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Observations and Simulations of the Interactions between Clouds, Radiation, and Precipitation

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October 31, 2016
Alexandra Naegele
Hosted by Dave Randall (advisor), Chris Kummerow, Jorge Ramirez (Civil and Environmental Engineering)


The first part of this study focuses on the radiative constraint on the hydrologic cycle as seen in observations. In the global energy budget, the atmospheric radiative cooling (ARC) is approximately balanced by latent heating, but on regional scales, the ARC and precipitation are inversely related. We use precipitation data from the Global Precipitation Climatology Project and radiative flux data from the Clouds and the Earth’s Radiant Energy System project to investigate the radiative constraint on the hydrologic cycle and how it changes in both space and time. We find that the effect of clouds is to decrease the ARC in the tropics, and to increase the ARC in middle and higher latitudes. Further, precipitation and the ARC are negatively correlated in the tropics, and positively correlated in middle and higher latitudes. In terms of the global mean, the precipitation rate and the ARC are temporally out-of-phase during the Northern Hemisphere winter.

In the second part of this study, we use a cloud-resolving model to gain a deeper understanding of the relationship between precipitation and the ARC. In particular, we explore how the relationship between precipitation and the ARC is affected by convective aggregation, in which the convective activity is confined to a small portion of the domain that is surrounded by a much larger region of dry, subsiding air. We investigate the responses of the ARC and precipitation rate to changes in the sea surface temperature (SST), domain size, and microphysics parameterization. Both fields increase with increasing SST and the use of 2-moment microphysics. The precipitation and ARC show evidence of convective aggregation, and in the domain average, both fields increase as a result.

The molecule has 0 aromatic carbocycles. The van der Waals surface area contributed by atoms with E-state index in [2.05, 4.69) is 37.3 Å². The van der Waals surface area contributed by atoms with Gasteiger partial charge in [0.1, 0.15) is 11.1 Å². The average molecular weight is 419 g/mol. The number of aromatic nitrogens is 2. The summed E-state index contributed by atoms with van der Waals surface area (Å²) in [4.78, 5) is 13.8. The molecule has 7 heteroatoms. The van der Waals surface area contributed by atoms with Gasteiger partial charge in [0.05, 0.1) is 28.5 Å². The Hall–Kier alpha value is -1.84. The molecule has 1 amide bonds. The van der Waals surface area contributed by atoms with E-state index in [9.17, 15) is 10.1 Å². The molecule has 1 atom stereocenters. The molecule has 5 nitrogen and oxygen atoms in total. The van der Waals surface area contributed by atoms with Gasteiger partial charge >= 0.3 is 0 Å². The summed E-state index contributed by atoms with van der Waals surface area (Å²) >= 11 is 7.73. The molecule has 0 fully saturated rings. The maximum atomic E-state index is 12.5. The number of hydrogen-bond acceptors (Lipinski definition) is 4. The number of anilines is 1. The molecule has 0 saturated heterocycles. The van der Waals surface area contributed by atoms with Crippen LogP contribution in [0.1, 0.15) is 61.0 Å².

While running these sensitivity tests, we observed a pulsation in the convective precipitation rate once aggregation had occurred. The period of the pulsation is on the order of ten simulated hours for a domain size of 768 km. The sensitivity tests mentioned above were used to investigate the mechanism of the pulsation. We also performed an additional test with no evaporation of falling rain, which led to no cold pools in the boundary layer. Our results show that the period of the pulsation is noticeably sensitive to microphysics and domain size. The pulsation disappears completely when cold pools are prevented from forming, which suggests a “discharge-recharge” mechanism.